Army shot at lost whale, thinking it was German submarine, in River Yare

BIG ATTRACTION: a 65ft whale on exhibition briefly at Great Yarmouth Pleasure Beach in the late 1940

BIG ATTRACTION: a 65ft whale on exhibition briefly at Great Yarmouth Pleasure Beach in the late 1940s. Picture: CLIFFORD TEMPLE - Credit: Archant

There she blows! That traditional cry when whalers sighted their quarry is apt today as the giant marine mammals are featured here again.

ROYAL VISIT: Royal Navy personnel from HMS Watchful, the wartime shore base in Yarmouth, being inspe

ROYAL VISIT: Royal Navy personnel from HMS Watchful, the wartime shore base in Yarmouth, being inspected by the Duke of Kent in 1940. Sailors based there reportedly blew up the carcase of a whale towed out to sea after it died in the harbour. Picture: SUBMITTED - Credit: Archant

After whales were washed up on East Norfolk beaches recently, I recalled the famous Gorleston 30ft rorqual, trapped in the harbour and bludgeoned to death in 1891 before going on extended show to the paying public.

History repeated itself to a degree after the last war when another whale briefly became a money-spinning exhibit here. Peter Allard, of Mallard Way, Bradwell, reports: “This was Jonah the Blue Whale which came to Yarmouth certainly before 1954 and perhaps as early as 1947.

“It came on a lorry designed to take an aircraft. It was not stuffed, but covered in some sort of preservative. It was displayed at or near the Pleasure Beach during a nationwide tour that extended into Europe. There must be people still in town who can remember it coming. I may even have been taken to see it!”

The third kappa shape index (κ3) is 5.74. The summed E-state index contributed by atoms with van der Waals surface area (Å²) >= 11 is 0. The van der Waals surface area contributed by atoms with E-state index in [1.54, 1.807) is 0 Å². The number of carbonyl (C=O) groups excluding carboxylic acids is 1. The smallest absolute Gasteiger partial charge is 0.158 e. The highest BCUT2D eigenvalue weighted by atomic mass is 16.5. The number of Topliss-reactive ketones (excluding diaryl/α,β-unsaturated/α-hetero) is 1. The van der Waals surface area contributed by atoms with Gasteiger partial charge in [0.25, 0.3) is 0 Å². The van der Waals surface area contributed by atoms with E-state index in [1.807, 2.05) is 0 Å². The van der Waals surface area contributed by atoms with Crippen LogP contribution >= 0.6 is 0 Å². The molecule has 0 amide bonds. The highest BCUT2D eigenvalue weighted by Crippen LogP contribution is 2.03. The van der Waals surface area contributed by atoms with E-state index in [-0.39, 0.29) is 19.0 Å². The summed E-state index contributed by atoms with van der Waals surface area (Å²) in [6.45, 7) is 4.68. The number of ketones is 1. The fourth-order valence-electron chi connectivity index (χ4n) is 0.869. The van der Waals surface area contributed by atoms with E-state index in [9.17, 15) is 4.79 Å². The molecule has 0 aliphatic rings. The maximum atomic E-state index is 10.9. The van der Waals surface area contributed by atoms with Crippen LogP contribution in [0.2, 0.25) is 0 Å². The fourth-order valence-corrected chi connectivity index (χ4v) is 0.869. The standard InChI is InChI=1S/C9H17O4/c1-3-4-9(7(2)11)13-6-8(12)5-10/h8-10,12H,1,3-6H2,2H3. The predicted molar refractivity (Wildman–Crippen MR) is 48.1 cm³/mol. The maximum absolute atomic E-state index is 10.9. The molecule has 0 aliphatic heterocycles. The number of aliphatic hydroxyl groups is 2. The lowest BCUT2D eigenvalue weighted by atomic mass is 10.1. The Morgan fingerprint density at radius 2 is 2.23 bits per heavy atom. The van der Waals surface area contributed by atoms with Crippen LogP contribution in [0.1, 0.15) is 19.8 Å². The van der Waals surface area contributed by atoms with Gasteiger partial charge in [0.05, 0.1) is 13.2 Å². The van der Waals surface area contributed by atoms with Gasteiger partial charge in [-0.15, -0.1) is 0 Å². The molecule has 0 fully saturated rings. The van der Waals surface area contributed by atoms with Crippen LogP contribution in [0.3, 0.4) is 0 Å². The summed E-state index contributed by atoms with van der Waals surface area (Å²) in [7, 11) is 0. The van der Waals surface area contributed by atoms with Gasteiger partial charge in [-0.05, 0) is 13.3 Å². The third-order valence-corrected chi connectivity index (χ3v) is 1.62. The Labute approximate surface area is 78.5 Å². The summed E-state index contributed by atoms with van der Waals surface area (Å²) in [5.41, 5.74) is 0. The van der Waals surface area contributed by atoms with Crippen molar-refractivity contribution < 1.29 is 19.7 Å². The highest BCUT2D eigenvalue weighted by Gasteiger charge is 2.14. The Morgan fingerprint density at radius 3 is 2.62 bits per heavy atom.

The novel attraction was photographed by the late Clifford Temple, the local freelance who included his shot of it in his 1993 book of 20th century scenes in Yarmouth and Gorleston. His caption said it was 65ft long, weighed 69 tons, and was exhibited at the Pleasure Beach for two days in the 1940s, presumably postwar.

Celebrated naturalist Ted Ellis wrote in his 1977 local newspaper column: “Twice, many years ago, I had the pleasure of watching the antics of Lesser Rorquals off Gorleston Pier and, when one of these whales came ashore at Caister in 1927, I went with Yarmouth naturalists Arthur Patterson and Philip Rumbelow to view the carcase.

“It was 29ft long with a tail spread of 5ft 8in, and the flippers just under 3ft long.”

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It was Patterson who witnessed the 1891 Gorleston whale saga and accompanied it when it went on show here and on tour. That whale continued to be on display here for several summers, hailed as our chief attraction, but by then Patterson had become a school attendance officer.

Then, although deteriorating into pieces, it came into the ownership of Gorleston publican George Turnrow who ejected the grazing cows from Gosling’s Meadow (now Bells Road) to exhibit it, mainly to visitors.

There appears to be no record of what finally happened to its dilapidated carcase, too damaged to remain on show...but 60 years ago a previous Peggotty wrote in his nightly Eastern Evening News column: “There is a well-founded suspicion for believing that it finished up in the river from whence it came.”